Zug, Switzerland (via Pixabay).
Europe,  Technology

Swiss e-voting system hack shows value of blockchain-based election technology

Switzerland’s proposed new e-voting system—which isn’t on the blockchain—has a flaw serious enough to allow hackers to steal an election without being detected.

Switzerland’s proposed new e-voting system—which isn’t on the blockchain—has a flaw serious enough to allow hackers to steal an election without being detected.

On March 12, news site Swissinfo.ch reported that white hat hackers participated in a public intrusion test of Swiss Post’s proposed new Internet voting system. They found what the Federal Chancellery described as a “significant flaw” that could refocus attention on the blockchain-based voting system tested recently in the heart of the nation’s crypto-friendly region. Swiss Post stated that the source code error had been fixed the same day.

The small, permissioned blockchain-based e-Vote system tested by 72 voters in the Swiss city of Zug from June 25 to July 1, 2018, was a non-binding vote on several minor local question, such as the use of fireworks at a local festival and ways the municipal government could use the digital IDs it issues.

“We‘ve focused on communicating the value of the technology, privacy and verifiability aspects, as well as ease of use,” says Vasily Suvorov, CTO of Swiss IT firm Luxoft, which built the Zug e-voting system. “Our deployment did not require a public intrusion test, and successfully delivered the requirements.”

The e-Vote system is an open-source, permissioned distributed ledger technology (DLT) solution built on Hyperledger Fabric that anonymizes votes while providing tamper-proof tallying and secure audits. Because the votes are recorded on a blockchain maintained on a number of servers, they cannot be tampered with after the fact.

Suvorov says d his company’s system could be a better choice for Swiss e-voting, which he has in the past called “a fundamental mechanism for direct democracy.” Direct democracy is strong in Switzerland, which votes on constitutional changes, accepting or rejecting new laws, and popular referendums several times a year. A recent government survey found nearly 70 percent of its citizens support e-voting.

Suvorov points out that Luxoft’s blockchain-based e-Vote system is only half of the technology tested in the Zug pilot, which also relied on a mobile voting app built on an Ethereum-based digital ID platform built by uPort, a ConsenSys company. “The goal [was] to understand how end-to-end technology—e-ID and blockchain—would work in a realistic setting,” he says. The Swiss Post system also incorporates a secure digital ID system.

“An e-voting system is a complex software solution and each of its components has to be properly verified,” Suvorov told Modern Consensus. “The only way to achieve progress and ensure e-voting on the blockchain or any other public services system will be secure is to make the systems openly available, drive adoption via controlled pilots, and encourage peer review.”

No more centralized control

While applauding Swiss Post “for opening [its] system for public scrutiny and audit,” Suvorov notes that “one vulnerability was related to centralized control. With a blockchain-based system it’d be mitigated—no single party would be able to change votes without alerting other participants.”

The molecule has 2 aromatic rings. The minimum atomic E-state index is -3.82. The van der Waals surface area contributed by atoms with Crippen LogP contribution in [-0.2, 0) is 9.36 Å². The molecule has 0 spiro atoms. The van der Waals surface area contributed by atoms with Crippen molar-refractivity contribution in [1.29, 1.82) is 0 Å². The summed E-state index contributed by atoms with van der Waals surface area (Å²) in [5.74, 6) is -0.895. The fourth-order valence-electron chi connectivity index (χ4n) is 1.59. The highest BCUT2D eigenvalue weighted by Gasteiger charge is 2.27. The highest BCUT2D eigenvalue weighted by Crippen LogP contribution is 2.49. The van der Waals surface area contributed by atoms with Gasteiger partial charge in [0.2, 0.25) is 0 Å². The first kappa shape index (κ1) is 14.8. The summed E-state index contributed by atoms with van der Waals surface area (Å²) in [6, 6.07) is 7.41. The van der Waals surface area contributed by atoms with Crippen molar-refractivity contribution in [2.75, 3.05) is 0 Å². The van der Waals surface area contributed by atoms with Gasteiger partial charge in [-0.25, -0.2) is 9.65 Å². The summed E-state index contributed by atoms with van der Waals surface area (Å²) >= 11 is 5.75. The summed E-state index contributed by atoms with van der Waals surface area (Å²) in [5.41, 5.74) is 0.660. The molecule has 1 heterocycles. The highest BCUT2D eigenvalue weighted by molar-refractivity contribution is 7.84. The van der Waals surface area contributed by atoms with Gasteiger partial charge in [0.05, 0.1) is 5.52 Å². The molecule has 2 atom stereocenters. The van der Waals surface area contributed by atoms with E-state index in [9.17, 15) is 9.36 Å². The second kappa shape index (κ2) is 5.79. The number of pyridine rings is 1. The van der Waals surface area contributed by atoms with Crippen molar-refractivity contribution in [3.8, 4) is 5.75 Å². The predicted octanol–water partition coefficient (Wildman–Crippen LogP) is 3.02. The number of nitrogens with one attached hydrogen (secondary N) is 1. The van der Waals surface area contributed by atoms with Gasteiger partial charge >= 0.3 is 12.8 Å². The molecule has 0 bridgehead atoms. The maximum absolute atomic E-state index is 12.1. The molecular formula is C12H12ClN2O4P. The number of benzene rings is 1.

In announcing the findings of its bug bounty program, Swiss Post noted that the government-mandated open testing process—offering rewards of up to 50,000 Swiss francs (about $50,000)—worked exactly as intended. “The error in itself did not make it possible to infiltrate the e-voting system,” Swiss Post pointed out in a statement. “To exploit the weak point the attacker had to override numerous protective measures. They needed control over Swiss Post’s secured IT infrastructure, for example, as well as help from several insiders with specialist knowledge of Swiss Post or the cantons.”

Which is exactly the point, said Sarah Jamie Lewis, executive director of the Canadian non-profit Open Privacy Research Society, in a March 12 Tweet: “Do not let people minimize this issue. This isn’t ‘some random hacker can steal an election’ this is ‘Swiss Post can prove they didn’t steal an election, even if they did.’”

In its research document for the Zug vote, Luxoft noted that because its blockchain-based e-Vote solution is decentralized, “a set of entities validate the votes, and every entity must agree how a vote has been cast before recording it. A validator may not only be the organizer of the poll, a government for example, but it could also be various accredited institutions…. Such a process ensures that even a corrupt government cannot forge the votes. In other words, the decentralized system protects against internal falsification.”

Blockchain-based e-voting systems have been tested in other countries, including the U.S., South Korea, and Japan. Among these was Overstock.com-owned blockchain voting company Voatz’s groundbreaking West Virginia pilot program during the 2018 midterm elections. And Denver and Moscow have both announced they intend to trial the technology in municipal elections this year.

Note: Updated at 6:30 pm EST on March 13 to add comments from blockchain e-voting system creator Luxoft’s CTO Vasily Suvorov.

Leo Jakobson, Modern Consensus senior editor, is a New York-based journalist who has spent much of the last 15 years covering the employee engagement and recognition business. Before that he covered the East Coast side of the Internet boom and bust, and wrote about politics in New York City. Disclosure: Jakobson owns no cryptocurrencies.

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